James Dalton, Violent Theft > highway robbery, 8th April 1730.

Reference Number: t17300408-61
Offence: Violent Theft > highway robbery
Verdict: Guilty
Punishment: Death

James Dalton , of Pancras , was indicted for assaulting John Waller , in a certain Field, or open Place, near the Highway, putting him in Fear of his Life, and taking from him 25 Handkerchiefs, value 4l. five Ducats, value 48 s. a three Guilder Piece, two Guineas, a French Pistole, and 5 s. in Silver , the 22d of November last.

The Prosecutor depos'd, That he being a Holland's Trader , had carried the Handkerchiefs, some Tea, &c. to Hampstead, and had received 45 s. and returning to London, went in to drink at the Adam and Eve at Pancras; that it being Night, he bought a Link, and the Prisoner being there, desired to go with him, to have the Benefit of the Link; that when they came to the End of the second Field, the Prisoner pretended to go to ease himself; and he going on, the Prisoner call'd to him; that being in the Fields between Tottenham-Court and Bloomsbury , the Prisoner pull'd out a Pistol, and damn'd him, bidding him give him the Bundle that he had under his Arm, and afterwards damn'd him, bid him give him his Money too, and cut him on the Head, and knock'd him down, and he took the Money mention'd in the Indictment; that he having on a strip'd Gingham Wastecoat, he took that likewise; that he threatened him, if he made any Noise, he would shoot him through the Head, saying, he knew him; that afterwards hearing he was in Newgate, he went thither in January last, and saw his Gingham Wastecoat on the Prisoner's Back; and that the Prisoner said to him, D - n you, I am sorry I did not blow your Brains out. The Prosecutor added, That the Pistol which the Prisoner had when he robb'd him, was a short, thick, knobbed Pistol, without a Guard to the Trigger, and a Pistol that answered this Descripion was produced in Court by the next Evidence.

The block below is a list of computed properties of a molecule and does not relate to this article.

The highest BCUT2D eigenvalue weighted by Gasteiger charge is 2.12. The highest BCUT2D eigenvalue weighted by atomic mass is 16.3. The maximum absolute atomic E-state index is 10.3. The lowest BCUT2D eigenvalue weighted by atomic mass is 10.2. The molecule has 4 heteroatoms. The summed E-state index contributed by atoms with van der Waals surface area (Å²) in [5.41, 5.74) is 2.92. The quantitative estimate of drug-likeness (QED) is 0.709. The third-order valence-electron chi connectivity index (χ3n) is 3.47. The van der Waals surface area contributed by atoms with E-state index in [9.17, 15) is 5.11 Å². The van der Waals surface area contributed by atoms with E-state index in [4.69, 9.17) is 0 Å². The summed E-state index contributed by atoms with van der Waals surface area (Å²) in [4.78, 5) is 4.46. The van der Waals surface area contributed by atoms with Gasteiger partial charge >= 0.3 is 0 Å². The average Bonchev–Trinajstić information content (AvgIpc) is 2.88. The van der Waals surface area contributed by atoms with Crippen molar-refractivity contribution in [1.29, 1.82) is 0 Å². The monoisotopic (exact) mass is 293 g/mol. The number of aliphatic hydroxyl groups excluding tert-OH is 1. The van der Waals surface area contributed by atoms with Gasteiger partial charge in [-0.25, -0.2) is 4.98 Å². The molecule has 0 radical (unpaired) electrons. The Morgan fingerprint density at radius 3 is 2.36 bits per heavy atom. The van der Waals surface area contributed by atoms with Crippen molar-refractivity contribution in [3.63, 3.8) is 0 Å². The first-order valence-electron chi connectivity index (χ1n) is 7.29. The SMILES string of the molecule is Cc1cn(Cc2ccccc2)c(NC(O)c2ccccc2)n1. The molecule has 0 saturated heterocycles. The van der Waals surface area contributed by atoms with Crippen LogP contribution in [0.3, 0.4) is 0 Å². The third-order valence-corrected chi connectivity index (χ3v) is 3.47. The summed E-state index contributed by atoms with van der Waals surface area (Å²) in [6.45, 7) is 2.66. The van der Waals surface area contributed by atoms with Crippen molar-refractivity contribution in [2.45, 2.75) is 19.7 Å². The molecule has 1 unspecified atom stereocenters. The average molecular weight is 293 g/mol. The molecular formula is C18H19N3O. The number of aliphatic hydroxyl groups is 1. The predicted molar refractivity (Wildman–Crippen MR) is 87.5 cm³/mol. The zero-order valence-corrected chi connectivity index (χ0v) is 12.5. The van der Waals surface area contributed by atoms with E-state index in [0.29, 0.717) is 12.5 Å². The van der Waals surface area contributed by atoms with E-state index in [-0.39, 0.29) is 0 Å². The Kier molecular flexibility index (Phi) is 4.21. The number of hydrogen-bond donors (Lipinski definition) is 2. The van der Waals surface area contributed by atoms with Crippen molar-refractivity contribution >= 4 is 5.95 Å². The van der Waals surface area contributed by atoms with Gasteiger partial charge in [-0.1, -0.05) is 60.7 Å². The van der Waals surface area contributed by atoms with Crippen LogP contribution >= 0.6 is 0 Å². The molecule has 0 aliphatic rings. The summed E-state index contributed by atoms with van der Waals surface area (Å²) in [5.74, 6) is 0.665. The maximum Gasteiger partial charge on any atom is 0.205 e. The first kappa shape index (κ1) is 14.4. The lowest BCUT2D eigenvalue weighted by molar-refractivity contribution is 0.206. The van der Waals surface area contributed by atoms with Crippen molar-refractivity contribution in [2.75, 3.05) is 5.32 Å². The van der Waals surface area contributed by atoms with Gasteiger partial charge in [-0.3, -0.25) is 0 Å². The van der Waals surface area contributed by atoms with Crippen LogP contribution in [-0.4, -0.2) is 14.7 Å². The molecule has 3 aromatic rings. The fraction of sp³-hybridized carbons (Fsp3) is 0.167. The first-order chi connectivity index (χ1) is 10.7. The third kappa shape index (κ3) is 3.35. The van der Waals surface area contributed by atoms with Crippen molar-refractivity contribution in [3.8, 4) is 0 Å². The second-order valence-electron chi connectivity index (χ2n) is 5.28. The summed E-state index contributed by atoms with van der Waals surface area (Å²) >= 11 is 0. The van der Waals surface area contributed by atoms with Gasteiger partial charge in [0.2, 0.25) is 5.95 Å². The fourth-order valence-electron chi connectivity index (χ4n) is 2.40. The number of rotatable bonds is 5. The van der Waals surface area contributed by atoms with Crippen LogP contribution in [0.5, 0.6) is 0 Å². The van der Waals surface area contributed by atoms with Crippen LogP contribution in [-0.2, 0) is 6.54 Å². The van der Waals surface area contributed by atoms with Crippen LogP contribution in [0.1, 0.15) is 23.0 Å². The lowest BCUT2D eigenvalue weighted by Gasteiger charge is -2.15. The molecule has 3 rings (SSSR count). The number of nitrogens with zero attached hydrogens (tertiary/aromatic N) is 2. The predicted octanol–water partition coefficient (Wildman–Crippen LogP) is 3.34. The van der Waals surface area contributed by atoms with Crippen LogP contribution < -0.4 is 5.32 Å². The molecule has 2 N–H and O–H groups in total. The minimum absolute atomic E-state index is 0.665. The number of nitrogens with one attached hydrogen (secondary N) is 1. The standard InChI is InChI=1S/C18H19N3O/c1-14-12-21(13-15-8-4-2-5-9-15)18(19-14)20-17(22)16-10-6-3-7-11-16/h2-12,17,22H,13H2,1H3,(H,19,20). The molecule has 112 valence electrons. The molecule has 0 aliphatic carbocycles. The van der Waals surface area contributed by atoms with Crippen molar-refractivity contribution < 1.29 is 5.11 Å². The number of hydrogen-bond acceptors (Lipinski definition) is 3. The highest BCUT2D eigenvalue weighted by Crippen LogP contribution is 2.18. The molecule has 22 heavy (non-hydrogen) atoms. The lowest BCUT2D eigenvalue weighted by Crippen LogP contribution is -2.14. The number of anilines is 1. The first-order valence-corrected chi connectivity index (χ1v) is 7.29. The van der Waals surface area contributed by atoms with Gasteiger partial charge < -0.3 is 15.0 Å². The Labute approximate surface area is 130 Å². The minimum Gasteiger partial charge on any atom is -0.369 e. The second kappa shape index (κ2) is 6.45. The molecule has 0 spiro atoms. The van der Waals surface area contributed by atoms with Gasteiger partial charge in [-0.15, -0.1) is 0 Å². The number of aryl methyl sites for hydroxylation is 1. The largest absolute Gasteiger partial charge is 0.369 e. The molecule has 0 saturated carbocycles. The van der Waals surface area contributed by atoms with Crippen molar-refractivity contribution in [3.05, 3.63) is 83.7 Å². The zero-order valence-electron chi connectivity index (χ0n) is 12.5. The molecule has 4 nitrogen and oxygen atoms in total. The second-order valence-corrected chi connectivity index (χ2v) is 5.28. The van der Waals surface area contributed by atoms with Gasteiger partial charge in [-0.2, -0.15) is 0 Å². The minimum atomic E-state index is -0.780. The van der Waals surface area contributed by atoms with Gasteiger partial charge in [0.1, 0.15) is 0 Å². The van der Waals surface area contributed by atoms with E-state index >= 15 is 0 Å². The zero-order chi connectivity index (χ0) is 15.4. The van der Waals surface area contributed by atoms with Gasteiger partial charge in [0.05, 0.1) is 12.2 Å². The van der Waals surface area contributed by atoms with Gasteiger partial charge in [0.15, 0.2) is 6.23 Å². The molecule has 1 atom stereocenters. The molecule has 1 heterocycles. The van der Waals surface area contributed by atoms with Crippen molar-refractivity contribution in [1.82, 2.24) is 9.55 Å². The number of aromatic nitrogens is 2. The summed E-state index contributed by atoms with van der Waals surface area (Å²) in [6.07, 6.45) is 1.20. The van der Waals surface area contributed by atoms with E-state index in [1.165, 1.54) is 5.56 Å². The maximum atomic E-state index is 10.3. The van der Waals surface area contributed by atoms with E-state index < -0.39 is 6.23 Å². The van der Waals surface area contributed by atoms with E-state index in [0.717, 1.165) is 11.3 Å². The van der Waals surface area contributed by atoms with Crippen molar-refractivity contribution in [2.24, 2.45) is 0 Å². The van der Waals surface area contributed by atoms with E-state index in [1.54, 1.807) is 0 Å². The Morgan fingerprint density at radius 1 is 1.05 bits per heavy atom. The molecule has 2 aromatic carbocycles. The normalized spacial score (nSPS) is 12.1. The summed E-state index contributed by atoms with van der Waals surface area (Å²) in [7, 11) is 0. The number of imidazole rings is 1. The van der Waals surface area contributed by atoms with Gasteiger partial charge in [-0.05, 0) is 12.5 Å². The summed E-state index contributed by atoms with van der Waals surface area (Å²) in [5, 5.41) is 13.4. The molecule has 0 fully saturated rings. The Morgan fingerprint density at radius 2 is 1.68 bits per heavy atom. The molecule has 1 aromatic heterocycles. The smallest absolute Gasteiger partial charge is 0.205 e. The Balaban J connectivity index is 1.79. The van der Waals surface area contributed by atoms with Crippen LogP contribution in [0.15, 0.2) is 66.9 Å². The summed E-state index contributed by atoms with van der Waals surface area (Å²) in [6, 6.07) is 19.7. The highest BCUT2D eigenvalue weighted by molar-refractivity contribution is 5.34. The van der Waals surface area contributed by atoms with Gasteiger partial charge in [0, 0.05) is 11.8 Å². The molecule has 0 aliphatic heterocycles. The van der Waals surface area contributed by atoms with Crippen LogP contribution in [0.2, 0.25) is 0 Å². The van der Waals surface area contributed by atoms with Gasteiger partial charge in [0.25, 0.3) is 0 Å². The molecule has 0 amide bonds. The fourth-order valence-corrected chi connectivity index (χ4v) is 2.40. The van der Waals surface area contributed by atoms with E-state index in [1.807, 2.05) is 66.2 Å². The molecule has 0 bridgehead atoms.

Edmund Howard produc'd the Pistol, and depos'd, It was the same that was dropp'd by the Prisoner when he attack'd Dr. Mead's Coach, as he thinks, about the 1st of December , near Leather-Lane in Holbourn, which Pistol the Prosecutor swore to be the Pistol he presented to him when he robb'd him.

The Prisoner ask'd Waller, whether it was Light or Dark? He reply'd, It was Dark, but the Link was lighted when he offered the Pistol to him, but he afterwards put it out.

The Prisoner did not deny but that was the Pistol that he attack'd Dr. Mead's Man with; but he deny'd that he ever attack'd the Prosecutor.

Thomas Brerecliff depos'd, That at the time that the Prisoner attack'd Dr. Mead, he hearing an out-cry of stop Thief, did stop the Prisoner, that he had a Pistol that flash'd in the Pan, but did not go off; and the Pistol was taken up where the Prisoner had dropped it.

The Prisoner deny'd the Fact charged upon him by Waller, exclaim'd against him as a Man of a vile Character, that he was a common Affidavit Man, and was but lately, before the time charg'd in the Indictment, come out of Newgate himself; that though he himself had done many ill Things, and had deserv'd Death many times, yet not for this Fact, he being Innocent of it; and said, the Prosecutor was as great a Rogue as himself, and there was never a Barrel the better Herring. He likewise deny'd that he ever wore a Gingham Wastecoat in his Life, and said, he could falsify the Prosecutor's Evidence; and to that end desired that three Prisoners might be fetch'd from Newgate, which the Court granted.

Charles North depos'd, That while the Prisoner was in Newgate, he never saw him in a Gingham Wastecoat, but in a Cloth one, and he saw him when he first came into Newgate.

Edward Bromfield depos'd, That the Prosecutor coming to Newgate, said, he came to see Jemmy Dalton, and being ask'd by Dalton , Did I ever wrong you? The Prosecutor reply'd, No, you never wrong'd me of a half Penny in your Life. Being ask'd at what time this Discourse pass'd between the Prosecutor and Prisoner? It appear'd to be after the time that the Prosecutor had found the Bill of Indictment against the Prisoner; it was therefore thought scarce probable he should then say so.

John Mitchel was also called by the Prisoner , but he having been proved to have stood in the Pillory for falsely charging a Man with Sodomy, the Court did not think fit to admit him as an Evidence.

The Prosecutor swearing the Fact positively upon the Prisoner, and his Evidences being Persons of no Reputation, the Jury found him guilty of the Indictment. Death .


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